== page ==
Incredibles 2 takes everything you love about the Oscar-winning original and flips it on its head. The result is a highly-entertaining, slightly familiar tale with bigger action, interesting subtext, and all the smarts, heart, and laughs you could ask for. It’s Pixar doing what Pixar does best.
Much like the first film, Incredibles 2 is written and directed by Brad Bird and follows a parental figure going off on a mission to help someone with a superhero agenda. This time, though, all the variables have changed. The movie picks up right where the last one left off—but, instead of Mr. Incredible (Craig T. Nelson) leaving to go on a mission, now it’s his wife Elastigirl (Holly Hunter). And the people she’s working with don’t want to destroy all supers like last time, they want to bring them back and make being a superhero legal again.
Though the ideas are similar, simply shifting the focus to Elastigirl opens Incredibles 2 up in amazing new ways. Mr. Incredible, the focus of the first film, is a fairly straightforward superhero. He’s a cool, confident white dude, and very strong. We’ve seen that many, many times before. Elastigirl, on the other hand, is simply more novel, and not just because she’s a woman. The way she stretches and contorts her body is a much less familiar power and, frankly, cooler to look at on screen than someone punching or throwing things. This is especially true in animation, where anything is possible.
As a result, when Elastigirl is recruited by siblings Winston and Evelyn Deavor (Bob Odenkirk and Catharine Keener) to help sway public opinion about the legality of superheroes, things almost instantaneously kick into high gear. Her first action scene, for example, is probably one of the best animated action scenes we’ve ever seen. It features Elastigirl, zipping through city streets on a motorcycle, trying to chase down and stop a runaway train. Nothing in the film ever tops that action-wise, but Bird and his team continually come up with new and wild ways for Elastigirl to transform and really extend, pun intended, her powers.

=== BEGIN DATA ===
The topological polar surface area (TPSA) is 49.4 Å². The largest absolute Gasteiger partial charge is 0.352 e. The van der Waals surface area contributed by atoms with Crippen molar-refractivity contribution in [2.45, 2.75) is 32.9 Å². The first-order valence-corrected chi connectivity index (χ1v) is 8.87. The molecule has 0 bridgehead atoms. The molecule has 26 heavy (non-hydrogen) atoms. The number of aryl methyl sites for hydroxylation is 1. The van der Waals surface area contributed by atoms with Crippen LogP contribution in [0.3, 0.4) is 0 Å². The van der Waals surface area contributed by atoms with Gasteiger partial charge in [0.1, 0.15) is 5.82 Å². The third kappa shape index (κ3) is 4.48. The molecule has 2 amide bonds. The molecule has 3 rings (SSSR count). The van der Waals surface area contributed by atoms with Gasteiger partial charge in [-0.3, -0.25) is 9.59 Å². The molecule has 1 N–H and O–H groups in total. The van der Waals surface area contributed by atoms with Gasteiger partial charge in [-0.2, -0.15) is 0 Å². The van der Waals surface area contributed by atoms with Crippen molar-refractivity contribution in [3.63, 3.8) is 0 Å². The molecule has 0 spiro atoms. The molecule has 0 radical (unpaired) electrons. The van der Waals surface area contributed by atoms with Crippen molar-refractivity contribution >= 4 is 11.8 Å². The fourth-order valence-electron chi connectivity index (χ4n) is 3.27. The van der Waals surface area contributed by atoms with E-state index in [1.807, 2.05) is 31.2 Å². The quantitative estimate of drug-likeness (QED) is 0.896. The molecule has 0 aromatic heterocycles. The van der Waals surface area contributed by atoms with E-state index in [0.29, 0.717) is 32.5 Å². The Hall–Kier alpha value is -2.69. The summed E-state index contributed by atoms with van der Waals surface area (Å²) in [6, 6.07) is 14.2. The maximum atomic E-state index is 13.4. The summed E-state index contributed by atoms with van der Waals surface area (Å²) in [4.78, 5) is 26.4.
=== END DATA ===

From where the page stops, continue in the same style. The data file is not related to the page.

Meanwhile, Elastigirl’s mission means that Mr. Incredible is at home watching their three kids, Violet (Sarah Vowell), Dash (Huck Milner), and the baby, Jack Jack. Staying on the sidelines is initially a blow to the ego of the patriarch but, quickly, he realizes being a dad can be equally as heroic as saving the world from bad guys. So, throughout the film, Bird cuts between these two forms of heroism, juxtaposing their struggles in ways the first film didn’t really get into. For Elastigirl, she can never quite do enough as a hero, while Mr. Incredible finds pleasure in the smallest things he can accomplish with his kids. Each character provides a new perspective on the tropes of parenting and being a superhero.
Speaking of the kids, while Dash takes a bit of a back seat this time around, Violet and Jack Jack are arguably the best parts of the film. Violet’s journey through adolescence not only gives her a great arc, but some truly hilarious and embarrassing moments too. As for Jack Jack, the film continually plays with the story of figuring out what his powers are exactly, and the results are consistently surprising. He also has a run in with fashionista Edna Mode (voiced by Bird), which is always a delight.
If Incredibles 2 was just about the family, though, it could feel a little stale. Thankfully, there’s a lot of things going on around them. There’s the questionable intentions of the Deavors, Frozone (Samuel L. Jackson) and his usual issues, as well as a new batch of superheroes who are hoping Elastigirl’s exploits will help them out of the shadows. Finally, there’s the Screenslaver, the mysterious new supervillain who controls people’s minds by taking over screens. All of those seemingly extraneous storylines not only end up weaving together beautifully, they give the film just enough thematic weight that you’ll have messages and mysteries to ponder in addition to enjoying all the action and goofs on screen.
Really, the only negative things to say about Incredibles 2 are that, after 14 years, the opening of the film is forced to jam in a lot of narratives to catch everyone up, and the structure is very similar to the first film. Yes, this time we learn more about the characters; the world is bigger, the action better, there’s more going on beyond the screen, and the film is wildly entertaining throughout. But, despite all those things, at times the film can feel like a mere continuation or rehash of the first movie instead of an escalation or elevation of it. And those little asterisks are all that holds Incredibles 2 back from being a pantheon Pixar sequel.
The first Incredibles was one of the movies that really put Pixar on the map and, in the 14 years since its release, much has changed. Superheroes have become box office stars in ways they weren’t in 2004. Pixar has developed an almost unfathomable level of success and expectations, and sequels like this one are the rule, not the exception. All of which made it seem like Incredibles 2 could be the perfect storm for disappointment. Happily, that is not the case. It’s not just a great superhero movie, it’s a great sequel, and a great Pixar movie too. Incredibles 2 is an absolute delight that was worth the long wait.
Incredibles 2 opens June 15.